Slide-show programs can be great for easy-to-use, affordable options. Filmora is powerful and just $60 for a lifetime subscription. The top version of Pictures to Exe, at about $130, is the favorite of professional photographers making videos of their images; it accepts video clips, too.
Powerpoint to Video If you can make a Powerpoint presentation, you can easily turn it into a video – here’s how. Examples are coming.
Know of Others? Please let us know.
Videos promoted on this site have all been first uploaded to the videomaker’s own YouTube or Vimeo channel. If you don’t have either, creating a YouTube channel is especially easy, and free. Here’s an easy how-to, but there are many others.
To make YouTube channels look great and provide basic information about you, we recommend uploading a header image, which they call “channel art” (example above); adding text to the About page; and if you have more than a few videos, organizing them into playlists. Here’s an example of a channel main page, and here are the playlists for that channel.
Lastly, make your video accessible to more people by correcting YouTube’s auto-captions. They’re error-filled and recognize almost no plant names.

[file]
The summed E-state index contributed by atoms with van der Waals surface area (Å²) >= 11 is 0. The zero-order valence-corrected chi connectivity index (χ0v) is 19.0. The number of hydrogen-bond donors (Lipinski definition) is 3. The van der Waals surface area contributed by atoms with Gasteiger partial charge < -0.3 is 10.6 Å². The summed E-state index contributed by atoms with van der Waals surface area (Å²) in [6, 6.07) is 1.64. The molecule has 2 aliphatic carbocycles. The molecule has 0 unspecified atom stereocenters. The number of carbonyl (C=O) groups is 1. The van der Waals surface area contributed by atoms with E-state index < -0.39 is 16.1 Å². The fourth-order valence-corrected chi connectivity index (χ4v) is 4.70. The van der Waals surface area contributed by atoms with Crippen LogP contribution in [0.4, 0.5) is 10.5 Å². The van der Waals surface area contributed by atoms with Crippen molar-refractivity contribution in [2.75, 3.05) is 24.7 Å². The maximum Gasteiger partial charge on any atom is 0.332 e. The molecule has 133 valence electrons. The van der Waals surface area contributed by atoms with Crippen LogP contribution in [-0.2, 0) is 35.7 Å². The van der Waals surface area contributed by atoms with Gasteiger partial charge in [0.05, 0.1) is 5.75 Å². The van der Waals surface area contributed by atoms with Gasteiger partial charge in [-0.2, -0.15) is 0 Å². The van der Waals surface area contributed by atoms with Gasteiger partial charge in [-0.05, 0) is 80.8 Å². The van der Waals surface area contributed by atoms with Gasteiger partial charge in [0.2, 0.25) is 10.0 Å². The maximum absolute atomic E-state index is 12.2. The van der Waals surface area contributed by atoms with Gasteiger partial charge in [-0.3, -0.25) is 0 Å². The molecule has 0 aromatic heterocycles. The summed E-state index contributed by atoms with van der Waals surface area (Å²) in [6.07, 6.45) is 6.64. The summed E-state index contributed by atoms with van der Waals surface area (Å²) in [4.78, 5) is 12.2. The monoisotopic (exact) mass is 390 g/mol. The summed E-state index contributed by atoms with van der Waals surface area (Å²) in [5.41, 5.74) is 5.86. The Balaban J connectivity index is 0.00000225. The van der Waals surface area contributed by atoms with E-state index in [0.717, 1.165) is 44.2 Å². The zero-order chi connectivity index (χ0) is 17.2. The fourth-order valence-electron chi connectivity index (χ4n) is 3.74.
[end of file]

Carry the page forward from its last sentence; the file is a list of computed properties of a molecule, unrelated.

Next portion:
Special Video Topics
Video Tours of a Garden
- Use a title page, which can be as simple as “My Kentucky Garden in September.”
- (This first point bears repeating) No recording while walking! Instead, stand in one place, get the shot, explain where you are in the shot, cut, start at a new vantage point and repeat.
Take an establishing shot of the garden at the top of the video with voice-over explaining what we are looking at and what we will see in the tour or what makes the garden special. Example: “My garden features a waterfall and the plants were selected for texture and colorful foliage, let’s take a look.”
Always mention your location and garden zone in the introduction, or in captions.
The rest of the video should have at least 3 shots that support the declaration in the opening.
Only feature specific plants IF they are “camera ready.” Azaleas look like common evergreens when not in flower and is not interesting to viewer.
End the tour where you started so the viewer doesn’t feel “lost.”
Videos Promoting Garden Books
- Pam Penick created her video for Water-Saving Garden in a weekend using a one-month subscription to Animoto, and another one for Lawn Gone. (Animoto is perhaps the fastest method of all – here’s a tutorial for Animoto, and there are others.)
- Jennifer Walliser’s video about Attracting Beneficial Bugs incorporates interviews.
- Evelyn Hadden’s No Mow Lawn book trailer uses still photos and her own narration, using iMovie.
- Susan Morrison created her trailer for her book Garden Up! using Animoto.
- Debra Prinzing makes floral design videos that tie in with her books while not actually mentioning them IN the video. Here’s one.
- Margaret Roach used stills, narration and music to promote her Backyard Parables, and similar techniques to make two how-to videos using quotes from the book. (Here and here.)
Videos Promoting Garden Blogs
Videos Promoting Talks or Workshops
- Mary-Kate Mackey created her own video promoting her writing workshop.